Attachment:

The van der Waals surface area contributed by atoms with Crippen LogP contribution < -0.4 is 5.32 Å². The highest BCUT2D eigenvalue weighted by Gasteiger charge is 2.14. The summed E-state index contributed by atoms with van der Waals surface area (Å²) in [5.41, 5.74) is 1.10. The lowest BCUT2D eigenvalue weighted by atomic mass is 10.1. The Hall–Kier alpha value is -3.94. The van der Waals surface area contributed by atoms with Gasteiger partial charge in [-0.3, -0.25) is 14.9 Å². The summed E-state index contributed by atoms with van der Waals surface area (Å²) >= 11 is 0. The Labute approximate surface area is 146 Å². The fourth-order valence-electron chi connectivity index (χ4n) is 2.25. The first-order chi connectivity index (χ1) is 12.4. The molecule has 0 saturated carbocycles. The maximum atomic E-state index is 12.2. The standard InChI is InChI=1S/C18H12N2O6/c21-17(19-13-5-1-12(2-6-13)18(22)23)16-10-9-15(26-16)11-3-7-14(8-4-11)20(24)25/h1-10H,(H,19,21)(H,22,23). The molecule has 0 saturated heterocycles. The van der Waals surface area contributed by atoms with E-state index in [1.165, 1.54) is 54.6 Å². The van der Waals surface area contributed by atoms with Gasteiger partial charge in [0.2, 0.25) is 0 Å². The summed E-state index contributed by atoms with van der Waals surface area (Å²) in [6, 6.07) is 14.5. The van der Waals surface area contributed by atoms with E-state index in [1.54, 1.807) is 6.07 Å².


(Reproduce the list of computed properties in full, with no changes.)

The van der Waals surface area contributed by atoms with Crippen LogP contribution < -0.4 is 5.32 Å². The highest BCUT2D eigenvalue weighted by Gasteiger charge is 2.14. The summed E-state index contributed by atoms with van der Waals surface area (Å²) in [5.41, 5.74) is 1.10. The lowest BCUT2D eigenvalue weighted by atomic mass is 10.1. The Hall–Kier alpha value is -3.94. The van der Waals surface area contributed by atoms with Gasteiger partial charge in [-0.3, -0.25) is 14.9 Å². The summed E-state index contributed by atoms with van der Waals surface area (Å²) >= 11 is 0. The Labute approximate surface area is 146 Å². The fourth-order valence-electron chi connectivity index (χ4n) is 2.25. The first-order chi connectivity index (χ1) is 12.4. The molecule has 0 saturated carbocycles. The maximum atomic E-state index is 12.2. The standard InChI is InChI=1S/C18H12N2O6/c21-17(19-13-5-1-12(2-6-13)18(22)23)16-10-9-15(26-16)11-3-7-14(8-4-11)20(24)25/h1-10H,(H,19,21)(H,22,23). The molecule has 0 saturated heterocycles. The van der Waals surface area contributed by atoms with E-state index in [1.165, 1.54) is 54.6 Å². The van der Waals surface area contributed by atoms with Gasteiger partial charge in [0.2, 0.25) is 0 Å². The summed E-state index contributed by atoms with van der Waals surface area (Å²) in [6, 6.07) is 14.5. The van der Waals surface area contributed by atoms with E-state index in [1.54, 1.807) is 6.07 Å².